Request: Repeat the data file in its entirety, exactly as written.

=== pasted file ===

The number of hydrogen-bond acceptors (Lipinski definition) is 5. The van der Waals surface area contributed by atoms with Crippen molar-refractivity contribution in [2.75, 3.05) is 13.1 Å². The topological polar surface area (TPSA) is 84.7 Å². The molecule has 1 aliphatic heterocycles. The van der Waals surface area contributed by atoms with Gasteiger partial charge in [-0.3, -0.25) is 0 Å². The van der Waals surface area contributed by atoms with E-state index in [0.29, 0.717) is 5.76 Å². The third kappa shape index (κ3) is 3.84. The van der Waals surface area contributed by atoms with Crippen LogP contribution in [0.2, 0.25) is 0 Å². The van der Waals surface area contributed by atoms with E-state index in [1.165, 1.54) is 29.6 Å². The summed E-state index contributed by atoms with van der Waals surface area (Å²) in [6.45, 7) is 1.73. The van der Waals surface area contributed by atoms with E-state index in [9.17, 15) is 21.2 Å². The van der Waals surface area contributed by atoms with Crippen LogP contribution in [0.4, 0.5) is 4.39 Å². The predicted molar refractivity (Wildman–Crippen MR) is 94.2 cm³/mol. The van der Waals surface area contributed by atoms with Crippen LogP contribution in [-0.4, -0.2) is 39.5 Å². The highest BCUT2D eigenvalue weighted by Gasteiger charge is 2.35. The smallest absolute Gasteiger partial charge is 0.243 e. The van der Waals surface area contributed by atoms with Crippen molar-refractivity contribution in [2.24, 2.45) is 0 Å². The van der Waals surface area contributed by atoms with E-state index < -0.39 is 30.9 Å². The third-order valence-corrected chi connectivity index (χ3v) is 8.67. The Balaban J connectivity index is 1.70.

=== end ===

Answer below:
The number of hydrogen-bond acceptors (Lipinski definition) is 5. The van der Waals surface area contributed by atoms with Crippen molar-refractivity contribution in [2.75, 3.05) is 13.1 Å². The topological polar surface area (TPSA) is 84.7 Å². The molecule has 1 aliphatic heterocycles. The van der Waals surface area contributed by atoms with Gasteiger partial charge in [-0.3, -0.25) is 0 Å². The van der Waals surface area contributed by atoms with E-state index in [0.29, 0.717) is 5.76 Å². The third kappa shape index (κ3) is 3.84. The van der Waals surface area contributed by atoms with Crippen LogP contribution in [0.2, 0.25) is 0 Å². The van der Waals surface area contributed by atoms with E-state index in [1.165, 1.54) is 29.6 Å². The summed E-state index contributed by atoms with van der Waals surface area (Å²) in [6.45, 7) is 1.73. The van der Waals surface area contributed by atoms with E-state index in [9.17, 15) is 21.2 Å². The van der Waals surface area contributed by atoms with Crippen LogP contribution in [0.4, 0.5) is 4.39 Å². The predicted molar refractivity (Wildman–Crippen MR) is 94.2 cm³/mol. The van der Waals surface area contributed by atoms with Crippen LogP contribution in [-0.4, -0.2) is 39.5 Å². The highest BCUT2D eigenvalue weighted by Gasteiger charge is 2.35. The smallest absolute Gasteiger partial charge is 0.243 e. The van der Waals surface area contributed by atoms with Crippen molar-refractivity contribution in [2.24, 2.45) is 0 Å². The van der Waals surface area contributed by atoms with E-state index < -0.39 is 30.9 Å². The third-order valence-corrected chi connectivity index (χ3v) is 8.67. The Balaban J connectivity index is 1.70.